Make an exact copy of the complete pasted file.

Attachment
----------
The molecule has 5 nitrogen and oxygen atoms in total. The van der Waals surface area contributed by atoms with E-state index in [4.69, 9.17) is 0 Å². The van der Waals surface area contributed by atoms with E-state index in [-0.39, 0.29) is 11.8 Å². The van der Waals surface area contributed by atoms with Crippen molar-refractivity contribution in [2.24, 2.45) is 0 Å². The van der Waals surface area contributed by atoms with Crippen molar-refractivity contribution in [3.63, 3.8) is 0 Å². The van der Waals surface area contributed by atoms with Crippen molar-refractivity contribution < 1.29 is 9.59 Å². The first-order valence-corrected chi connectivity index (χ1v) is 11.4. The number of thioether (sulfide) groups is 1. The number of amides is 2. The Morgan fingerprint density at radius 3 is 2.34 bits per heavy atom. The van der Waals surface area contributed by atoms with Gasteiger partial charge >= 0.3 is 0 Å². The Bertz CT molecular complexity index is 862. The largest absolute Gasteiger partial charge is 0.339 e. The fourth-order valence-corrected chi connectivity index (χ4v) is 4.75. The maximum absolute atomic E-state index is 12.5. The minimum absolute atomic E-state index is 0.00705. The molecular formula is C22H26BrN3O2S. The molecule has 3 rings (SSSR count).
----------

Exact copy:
The molecule has 5 nitrogen and oxygen atoms in total. The van der Waals surface area contributed by atoms with E-state index in [4.69, 9.17) is 0 Å². The van der Waals surface area contributed by atoms with E-state index in [-0.39, 0.29) is 11.8 Å². The van der Waals surface area contributed by atoms with Crippen molar-refractivity contribution in [2.24, 2.45) is 0 Å². The van der Waals surface area contributed by atoms with Crippen molar-refractivity contribution in [3.63, 3.8) is 0 Å². The van der Waals surface area contributed by atoms with Crippen molar-refractivity contribution < 1.29 is 9.59 Å². The first-order valence-corrected chi connectivity index (χ1v) is 11.4. The number of thioether (sulfide) groups is 1. The number of amides is 2. The Morgan fingerprint density at radius 3 is 2.34 bits per heavy atom. The van der Waals surface area contributed by atoms with Gasteiger partial charge >= 0.3 is 0 Å². The Bertz CT molecular complexity index is 862. The largest absolute Gasteiger partial charge is 0.339 e. The fourth-order valence-corrected chi connectivity index (χ4v) is 4.75. The maximum absolute atomic E-state index is 12.5. The minimum absolute atomic E-state index is 0.00705. The molecular formula is C22H26BrN3O2S. The molecule has 3 rings (SSSR count).